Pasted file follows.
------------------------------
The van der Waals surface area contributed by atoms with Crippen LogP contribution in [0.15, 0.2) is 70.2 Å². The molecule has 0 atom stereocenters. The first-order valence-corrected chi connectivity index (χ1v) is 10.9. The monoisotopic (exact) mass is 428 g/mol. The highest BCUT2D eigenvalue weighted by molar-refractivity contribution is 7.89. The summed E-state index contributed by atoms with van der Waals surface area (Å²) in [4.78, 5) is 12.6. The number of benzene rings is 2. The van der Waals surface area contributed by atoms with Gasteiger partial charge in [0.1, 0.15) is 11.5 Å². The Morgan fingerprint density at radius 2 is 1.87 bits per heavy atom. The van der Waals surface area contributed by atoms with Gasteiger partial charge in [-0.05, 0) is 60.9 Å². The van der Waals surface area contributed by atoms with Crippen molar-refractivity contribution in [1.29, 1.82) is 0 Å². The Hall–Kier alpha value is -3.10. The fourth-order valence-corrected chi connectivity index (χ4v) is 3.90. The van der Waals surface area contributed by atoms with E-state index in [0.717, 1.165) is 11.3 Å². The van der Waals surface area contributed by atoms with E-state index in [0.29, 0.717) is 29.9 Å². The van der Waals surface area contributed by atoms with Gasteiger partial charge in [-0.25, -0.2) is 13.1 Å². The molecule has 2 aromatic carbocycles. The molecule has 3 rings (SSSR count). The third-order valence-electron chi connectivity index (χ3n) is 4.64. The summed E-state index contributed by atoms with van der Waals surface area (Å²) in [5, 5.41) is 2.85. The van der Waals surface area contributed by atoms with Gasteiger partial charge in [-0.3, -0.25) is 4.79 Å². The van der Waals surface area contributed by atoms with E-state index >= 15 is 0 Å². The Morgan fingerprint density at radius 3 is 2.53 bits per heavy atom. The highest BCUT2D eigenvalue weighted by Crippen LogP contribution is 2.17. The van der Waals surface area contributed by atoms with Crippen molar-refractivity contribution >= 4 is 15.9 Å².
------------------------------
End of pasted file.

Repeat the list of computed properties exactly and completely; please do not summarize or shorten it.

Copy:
The van der Waals surface area contributed by atoms with Crippen LogP contribution in [0.15, 0.2) is 70.2 Å². The molecule has 0 atom stereocenters. The first-order valence-corrected chi connectivity index (χ1v) is 10.9. The monoisotopic (exact) mass is 428 g/mol. The highest BCUT2D eigenvalue weighted by molar-refractivity contribution is 7.89. The summed E-state index contributed by atoms with van der Waals surface area (Å²) in [4.78, 5) is 12.6. The number of benzene rings is 2. The van der Waals surface area contributed by atoms with Gasteiger partial charge in [0.1, 0.15) is 11.5 Å². The Morgan fingerprint density at radius 2 is 1.87 bits per heavy atom. The van der Waals surface area contributed by atoms with Gasteiger partial charge in [-0.05, 0) is 60.9 Å². The van der Waals surface area contributed by atoms with Crippen molar-refractivity contribution in [1.29, 1.82) is 0 Å². The Hall–Kier alpha value is -3.10. The fourth-order valence-corrected chi connectivity index (χ4v) is 3.90. The van der Waals surface area contributed by atoms with E-state index in [0.717, 1.165) is 11.3 Å². The van der Waals surface area contributed by atoms with E-state index in [0.29, 0.717) is 29.9 Å². The van der Waals surface area contributed by atoms with Gasteiger partial charge in [-0.25, -0.2) is 13.1 Å². The molecule has 2 aromatic carbocycles. The molecule has 3 rings (SSSR count). The third-order valence-electron chi connectivity index (χ3n) is 4.64. The summed E-state index contributed by atoms with van der Waals surface area (Å²) in [5, 5.41) is 2.85. The van der Waals surface area contributed by atoms with Gasteiger partial charge in [-0.3, -0.25) is 4.79 Å². The van der Waals surface area contributed by atoms with E-state index >= 15 is 0 Å². The Morgan fingerprint density at radius 3 is 2.53 bits per heavy atom. The highest BCUT2D eigenvalue weighted by Crippen LogP contribution is 2.17. The van der Waals surface area contributed by atoms with Crippen molar-refractivity contribution >= 4 is 15.9 Å².